Sunday, August 07, 2011
Enlightening the Shadow
Practice begins with enlightenment.
Until one has tasted the essence of what we are, none of it’s going to make sense.
So, having tasted. Now what? (And, if you’re here, surely you’ve had an inkling.)
Or, perhaps it’s more than merely a simple taste. Perhaps you’ve swallowed the whole meal. Now what?
Wayne Liquorman gave some nice definitions in his interview at BATGAP.
Saints embody the highest ideals of human behavior.
Sages have realized their true self.
Traditionally, we seem to have blurred this distinction. We want our sages to be saints.
Now those who have awakened are telling us, “Not so.”
And sometimes I think, well then why bother.
In his Ordinary People interview Jon Bernie got me thinking about the shadow although he never mentioned it by name.
Posted just below Jon is an interview with Scott Kiloby and Scott speaks directly to the point. He speaks of deeply realizing “no-self” and still, something had to shift.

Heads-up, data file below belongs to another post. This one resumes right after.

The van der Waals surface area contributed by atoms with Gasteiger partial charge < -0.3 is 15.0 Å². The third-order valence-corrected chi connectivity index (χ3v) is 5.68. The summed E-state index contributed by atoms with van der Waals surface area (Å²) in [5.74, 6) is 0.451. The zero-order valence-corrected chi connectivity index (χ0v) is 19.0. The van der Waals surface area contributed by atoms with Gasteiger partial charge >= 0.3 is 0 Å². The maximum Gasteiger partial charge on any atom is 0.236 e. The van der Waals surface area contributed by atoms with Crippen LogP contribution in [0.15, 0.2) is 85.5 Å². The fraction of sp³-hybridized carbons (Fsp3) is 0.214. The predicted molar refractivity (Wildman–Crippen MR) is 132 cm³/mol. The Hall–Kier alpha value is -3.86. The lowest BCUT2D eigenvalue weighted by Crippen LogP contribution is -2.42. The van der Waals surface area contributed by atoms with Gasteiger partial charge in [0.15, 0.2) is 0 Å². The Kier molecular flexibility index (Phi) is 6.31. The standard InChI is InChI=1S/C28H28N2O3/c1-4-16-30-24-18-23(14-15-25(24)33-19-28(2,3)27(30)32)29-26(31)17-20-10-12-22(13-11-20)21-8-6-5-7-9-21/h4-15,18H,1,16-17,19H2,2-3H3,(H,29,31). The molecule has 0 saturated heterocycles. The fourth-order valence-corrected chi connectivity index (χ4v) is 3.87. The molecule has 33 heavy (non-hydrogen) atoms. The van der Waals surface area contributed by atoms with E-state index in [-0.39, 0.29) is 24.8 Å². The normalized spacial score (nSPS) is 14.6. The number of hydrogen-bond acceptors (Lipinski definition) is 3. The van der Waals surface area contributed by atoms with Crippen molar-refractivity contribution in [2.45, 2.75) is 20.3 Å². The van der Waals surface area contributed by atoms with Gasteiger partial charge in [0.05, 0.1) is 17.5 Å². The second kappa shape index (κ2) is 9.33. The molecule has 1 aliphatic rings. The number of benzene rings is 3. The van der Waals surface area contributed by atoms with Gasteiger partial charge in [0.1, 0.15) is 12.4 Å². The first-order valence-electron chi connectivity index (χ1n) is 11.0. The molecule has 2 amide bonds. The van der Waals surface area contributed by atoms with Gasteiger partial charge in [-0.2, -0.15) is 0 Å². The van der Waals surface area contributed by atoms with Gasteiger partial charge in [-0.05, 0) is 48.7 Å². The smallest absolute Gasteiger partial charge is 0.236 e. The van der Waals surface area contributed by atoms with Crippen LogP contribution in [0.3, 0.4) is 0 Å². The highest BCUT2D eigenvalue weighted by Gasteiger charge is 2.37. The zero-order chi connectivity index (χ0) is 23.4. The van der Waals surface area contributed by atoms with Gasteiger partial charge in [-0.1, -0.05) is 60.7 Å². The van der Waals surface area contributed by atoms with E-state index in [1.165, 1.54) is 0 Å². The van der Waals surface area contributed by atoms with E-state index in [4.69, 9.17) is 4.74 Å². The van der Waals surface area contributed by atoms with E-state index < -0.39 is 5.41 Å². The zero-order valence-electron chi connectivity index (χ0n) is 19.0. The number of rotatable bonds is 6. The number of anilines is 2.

In speaking with other teachers on non-duality Scott noticed they, like he, were actually feeling quite conflicted. Turns out, “no-self” can create a shadow just as easily as a “separate me.”
That’s one angle to my point here. But, I have another much more personal.
Sometime ago a friend asked me, “What happens if you never decide if you are awake?” I still can’t answer that to my satisfaction. But, I think it leaves things unfulfilled. I have had so many tastes, and still something needs to be resolved.
I really liked how Scott talks about walking the middle way: sometimes no-self, sometimes me. In fact, every time I open my mouth to speak, I will be a me.
Can I be comfortable with that?
I recommend listening to Scott.